Weekly Column from the Executive Director of Schools, Diocese of Parramatta
Recently, Senator Pauline Hanson suggested that children with disabilities, including children with autism, should be removed from mainstream classrooms because they are holding their classmates back. Some people chose to defend the comments as an attempt at highlighting the need for more resourcing and support for those who teach students with additional needs and disabilities. Our commitment to every child means that we need to do most for students with the greatest need. The purpose of schools is to educate all young people regardless of who they are, where they live or what their needs are.
Throughout history, people have crossed oceans, walked miles and even risked their lives for the right to an education. Education matters as much to a child with autism as it does to a student who has been identified as ‘gifted and talented’. The right to an education is a fundamental human right. In supporting that, we need to recognise that integration not segregation is the cornerstone of a modern education system. To leave some children out simply because they don’t represent the norm does not promote tolerance for difference or celebrate diversity.
Great schools have a culture where learning is a joyful experience. They value every learner. They are safe places where everyone belongs and is needed. Students begin to realise just how much they are capable of. Friendships develop, kids become more resilient, and they thrive.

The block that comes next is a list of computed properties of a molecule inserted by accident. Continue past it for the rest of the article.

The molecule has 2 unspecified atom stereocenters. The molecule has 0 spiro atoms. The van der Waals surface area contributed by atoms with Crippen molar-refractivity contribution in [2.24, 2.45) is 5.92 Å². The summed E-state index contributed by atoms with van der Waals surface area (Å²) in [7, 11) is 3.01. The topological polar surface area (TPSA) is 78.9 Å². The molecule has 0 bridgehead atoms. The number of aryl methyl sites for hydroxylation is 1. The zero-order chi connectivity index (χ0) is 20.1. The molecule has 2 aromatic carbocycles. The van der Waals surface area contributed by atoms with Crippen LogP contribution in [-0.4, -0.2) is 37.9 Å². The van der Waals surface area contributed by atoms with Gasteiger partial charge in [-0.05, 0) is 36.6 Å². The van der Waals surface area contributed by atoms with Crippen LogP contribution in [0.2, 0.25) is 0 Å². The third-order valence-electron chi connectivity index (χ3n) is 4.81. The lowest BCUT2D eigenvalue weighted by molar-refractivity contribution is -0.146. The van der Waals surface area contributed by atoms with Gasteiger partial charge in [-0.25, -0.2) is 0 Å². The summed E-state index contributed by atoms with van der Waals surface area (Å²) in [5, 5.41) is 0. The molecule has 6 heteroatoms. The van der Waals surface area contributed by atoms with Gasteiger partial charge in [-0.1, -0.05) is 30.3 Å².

We need schools that provide support where it is needed most, and that invest in the skills and knowledge of their teachers so that they are able to ‘do the work’. We need schools where all young people grow through having a great education. What we don’t need is our elected representatives making ill-considered comments that make some young people feel less worthy of their place in their school community.
Our national anthem calls us all to combine with courage to ‘Advance Australia Fair’. There is nothing fair in comments or policies that advance the lives of some at the expense of others. As Winston Churchill said, courage is about standing up and speaking but also sitting down and listening. The courageous politicians are the ones who have been prepared to do less talking and more listening to the parents and teachers who are committed to supporting children with highly specialised needs/disabilities. And while we’re at it, we should also be listening to the students themselves because their voices are the most important of all in this conversation.
Executive Director of Schools – Diocese of Parramatta